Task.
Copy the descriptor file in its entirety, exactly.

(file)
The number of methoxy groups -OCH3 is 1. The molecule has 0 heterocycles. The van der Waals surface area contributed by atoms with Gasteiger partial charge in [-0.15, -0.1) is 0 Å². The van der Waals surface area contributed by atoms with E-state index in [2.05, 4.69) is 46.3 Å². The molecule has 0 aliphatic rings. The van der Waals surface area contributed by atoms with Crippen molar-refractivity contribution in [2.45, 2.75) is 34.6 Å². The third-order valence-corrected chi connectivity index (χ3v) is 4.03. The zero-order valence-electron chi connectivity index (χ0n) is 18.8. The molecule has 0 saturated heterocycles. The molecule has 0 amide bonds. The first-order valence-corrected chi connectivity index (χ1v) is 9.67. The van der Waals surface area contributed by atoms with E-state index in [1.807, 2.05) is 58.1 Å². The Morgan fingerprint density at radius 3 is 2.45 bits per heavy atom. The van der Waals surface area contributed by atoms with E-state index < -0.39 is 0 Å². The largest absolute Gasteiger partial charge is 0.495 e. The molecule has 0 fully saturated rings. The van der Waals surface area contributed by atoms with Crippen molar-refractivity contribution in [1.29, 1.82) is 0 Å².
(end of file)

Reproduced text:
The number of methoxy groups -OCH3 is 1. The molecule has 0 heterocycles. The van der Waals surface area contributed by atoms with Gasteiger partial charge in [-0.15, -0.1) is 0 Å². The van der Waals surface area contributed by atoms with E-state index in [2.05, 4.69) is 46.3 Å². The molecule has 0 aliphatic rings. The van der Waals surface area contributed by atoms with Crippen molar-refractivity contribution in [2.45, 2.75) is 34.6 Å². The third-order valence-corrected chi connectivity index (χ3v) is 4.03. The zero-order valence-electron chi connectivity index (χ0n) is 18.8. The molecule has 0 saturated heterocycles. The molecule has 0 amide bonds. The first-order valence-corrected chi connectivity index (χ1v) is 9.67. The van der Waals surface area contributed by atoms with E-state index in [1.807, 2.05) is 58.1 Å². The Morgan fingerprint density at radius 3 is 2.45 bits per heavy atom. The van der Waals surface area contributed by atoms with E-state index < -0.39 is 0 Å². The largest absolute Gasteiger partial charge is 0.495 e. The molecule has 0 fully saturated rings. The van der Waals surface area contributed by atoms with Crippen molar-refractivity contribution in [1.29, 1.82) is 0 Å².